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Justice for Michael Gove

9 May 2015

10:05 PM

9 May 2015

10:05 PM

Michael Gove is the new Justice Secretary and Lord Chancellor, Downing Street has just announced. Chris Grayling will move to become Leader of the House. Number 10 is also confirming that, as David Cameron promised during the election campaign, Nicky Morgan will continue as Education Secretary.

Becoming Justice Secretary marks a return to Gove running a big department after his service as chief whip in the run up to the general election. I suspect that there will be two things that Gove concentrates on. First, sorting out Britain’s relationship with the ECHR. Grayling had already committed the Tories to withdrawing from the Convention if parliament and courts here could not veto a judgement from the European Court of Human Rights applying in this country. Gove, a long-time sceptic of this activist court, will be keen to crack on with this.  The second thing will be to be try and reduce both the prison population and the crime rate, something which is patently a good thing and — importantly — saves money. They’ve managed to achieve this in Texas by treating drug addictions in prisons which has helped reduce recidivism. Gove, who is trusted on the right and has the intellectual force to make an argument, will be able to sell this policy without sounding ‘soft on crime’.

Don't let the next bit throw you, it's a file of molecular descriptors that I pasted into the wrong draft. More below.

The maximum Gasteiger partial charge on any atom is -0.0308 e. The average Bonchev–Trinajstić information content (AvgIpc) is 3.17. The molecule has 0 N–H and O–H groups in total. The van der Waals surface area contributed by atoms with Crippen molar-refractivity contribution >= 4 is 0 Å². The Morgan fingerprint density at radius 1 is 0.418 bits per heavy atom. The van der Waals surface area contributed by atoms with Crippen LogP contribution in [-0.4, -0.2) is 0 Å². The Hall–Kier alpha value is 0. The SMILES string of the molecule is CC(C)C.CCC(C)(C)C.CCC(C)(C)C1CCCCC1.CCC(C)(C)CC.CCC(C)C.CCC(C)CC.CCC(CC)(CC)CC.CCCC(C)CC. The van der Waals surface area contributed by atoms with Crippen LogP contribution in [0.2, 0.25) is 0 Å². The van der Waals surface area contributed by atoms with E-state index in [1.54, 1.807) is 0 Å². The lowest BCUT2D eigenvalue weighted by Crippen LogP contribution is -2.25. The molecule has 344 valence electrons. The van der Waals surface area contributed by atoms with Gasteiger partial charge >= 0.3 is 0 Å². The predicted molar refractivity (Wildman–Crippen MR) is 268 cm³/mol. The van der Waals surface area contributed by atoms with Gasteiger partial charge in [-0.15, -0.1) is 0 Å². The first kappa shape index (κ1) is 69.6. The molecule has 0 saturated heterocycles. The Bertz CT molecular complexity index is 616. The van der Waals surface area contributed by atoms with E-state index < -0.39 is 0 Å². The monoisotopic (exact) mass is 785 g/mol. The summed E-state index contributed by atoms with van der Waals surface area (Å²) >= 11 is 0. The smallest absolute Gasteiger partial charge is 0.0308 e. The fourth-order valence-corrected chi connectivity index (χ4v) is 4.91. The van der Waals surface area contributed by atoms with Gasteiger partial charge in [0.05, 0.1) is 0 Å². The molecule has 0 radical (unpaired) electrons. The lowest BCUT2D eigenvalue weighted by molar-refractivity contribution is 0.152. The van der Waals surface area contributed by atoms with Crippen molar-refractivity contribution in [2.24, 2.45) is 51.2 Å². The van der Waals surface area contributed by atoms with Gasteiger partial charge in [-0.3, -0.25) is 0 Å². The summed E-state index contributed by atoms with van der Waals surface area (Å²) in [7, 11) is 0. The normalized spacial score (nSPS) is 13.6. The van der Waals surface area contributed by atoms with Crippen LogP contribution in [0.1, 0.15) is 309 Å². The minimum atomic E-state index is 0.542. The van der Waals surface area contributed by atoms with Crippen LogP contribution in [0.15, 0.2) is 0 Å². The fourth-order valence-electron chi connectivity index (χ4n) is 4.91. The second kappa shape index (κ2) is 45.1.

I suspect we’ll see some carping from lawyers about Gove not being a lawyer by training himself. Personally, I’ve always found this a bizarre argument: we don’t expect the Health Secretary to be a doctor. Grayling moves from Justice to take over William Hague’s old job as Leader of the House. I expect that this will lead to Grayling being heavily involved in the whole debate over English votes for English laws, which he has strong views on.

That Nicky Morgan is staying as Education Secretary is no surprise, Cameron committed to keeping her there during the general election campaign if the Tories won a majority.

Update: BBC are also saying that Mark Harper is the new chief whip. This is a smart appointment, Harper is popular in the parliamentary party and a good listener. He will also be able to remind colleagues in trouble of the merits of a quick resignation, he quit as immigration minister over his cleaner’s visa in February last year before the story had broken. His swift, dignified departure meant that he could return to the government in that summer’s reshuffle.


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